5 Questions: Promised Land Authors Adam Reynolds & Chaz Harris

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5 Quesitons is a series by Steve Duffy –

PROMISED LAND is an LGBT themed children’s book written by Adam Reynolds & Chaz Harris.The authors gained global media attention through a successful Kickstarter campaign to cover the cost of illustrating and printing the first edition.

In Promised Land, a young Prince and a farm boy meet in the forest and their newfound friendship blossoms into love. However, when the Queen re-marries, her sinister new husband seeks control of the Enchanted Forest and the land the farm boy’s family are responsible for protecting.

In a Kingdom where all are considered equal regardless of what they look like or who they love, Promised Land is a brand new fairytale about friendship, responsibility, adventure and love. 

 

SD: Where did the idea come from?

AR: I wanted to tell the type of story I never got to see or read myself growing up. I told Chaz my thoughts and early ideas and we arranged a session to sit down and brainstorm to see if we could come up with a story worth telling. We had it all laid out in post-its in about four hours.

CH: We’ve both come from a background as writers and filmmakers working in short forms like web series and short film. That’s what brought us to the picture book format really because we’re both visual storytellers which I think was a helpful transition to working in this medium.

 

SD: Why did you both want to create this book?

CH: When Adam first mentioned the concept, I was reminded of a story on the Ellen DeGeneres show in 2008 about a gay teenager called Larry King who was shot by another boy in his class after he asked him to be his Valentine. At the time, I remembered feeling so helpless about how you could even begin to change the message so something like that would never happen again. I knew telling this kind of story was important because it was part of the answer to that question. Sadly, the need for it got reinforced with the tragic attack on our community in Orlando and the similar violence and intolerance we’ve seen during the fallout of the 2016 U.S. election. We’ve dedicated the book to the memory of ‘The Pulse 49’ because it happened right in the middle of us working on it.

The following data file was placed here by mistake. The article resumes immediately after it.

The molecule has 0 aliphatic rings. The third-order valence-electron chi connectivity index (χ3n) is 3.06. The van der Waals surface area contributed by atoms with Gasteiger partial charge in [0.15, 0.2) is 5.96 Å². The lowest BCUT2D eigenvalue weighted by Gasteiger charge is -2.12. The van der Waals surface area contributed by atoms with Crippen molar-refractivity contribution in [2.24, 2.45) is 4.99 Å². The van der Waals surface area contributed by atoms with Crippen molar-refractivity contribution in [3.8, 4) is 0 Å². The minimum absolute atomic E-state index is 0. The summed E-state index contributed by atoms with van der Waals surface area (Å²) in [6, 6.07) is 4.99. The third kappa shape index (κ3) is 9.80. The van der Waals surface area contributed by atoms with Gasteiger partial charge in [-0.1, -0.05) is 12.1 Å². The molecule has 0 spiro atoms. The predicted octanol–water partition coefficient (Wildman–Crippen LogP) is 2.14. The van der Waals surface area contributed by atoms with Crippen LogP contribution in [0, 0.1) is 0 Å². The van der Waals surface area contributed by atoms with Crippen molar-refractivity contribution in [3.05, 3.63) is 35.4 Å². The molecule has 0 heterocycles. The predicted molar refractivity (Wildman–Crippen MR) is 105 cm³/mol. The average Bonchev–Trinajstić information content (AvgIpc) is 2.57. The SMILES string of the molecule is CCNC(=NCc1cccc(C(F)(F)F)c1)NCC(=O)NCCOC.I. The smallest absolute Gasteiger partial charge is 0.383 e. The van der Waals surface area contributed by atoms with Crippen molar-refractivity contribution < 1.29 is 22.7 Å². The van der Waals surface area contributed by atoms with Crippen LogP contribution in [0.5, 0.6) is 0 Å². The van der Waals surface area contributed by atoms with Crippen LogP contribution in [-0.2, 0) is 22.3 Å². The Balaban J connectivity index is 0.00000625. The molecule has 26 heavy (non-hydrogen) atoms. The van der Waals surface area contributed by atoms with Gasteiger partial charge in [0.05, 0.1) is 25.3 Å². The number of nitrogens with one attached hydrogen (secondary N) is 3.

AR: We wanted to create a story where the sexuality of the characters was not the focus and one where their relationship was not an issue. Our hope is that young people growing up and struggling with their sexuality can look at the characters in our book and see themselves represented. We also hope it may be able to contribute to early acceptance from young people ahead of the time when they may encounter LGBTQ classmates, friends, or relatives later on in their lives.

 

SD: What do you think is the biggest obstacle in the way of LGBTQ equality?

CH: People. People choosing fear and hate, to not value all human beings equally instead of choosing love and acceptance. I think that’s what it comes down to in any case of human inequality, isn’t it?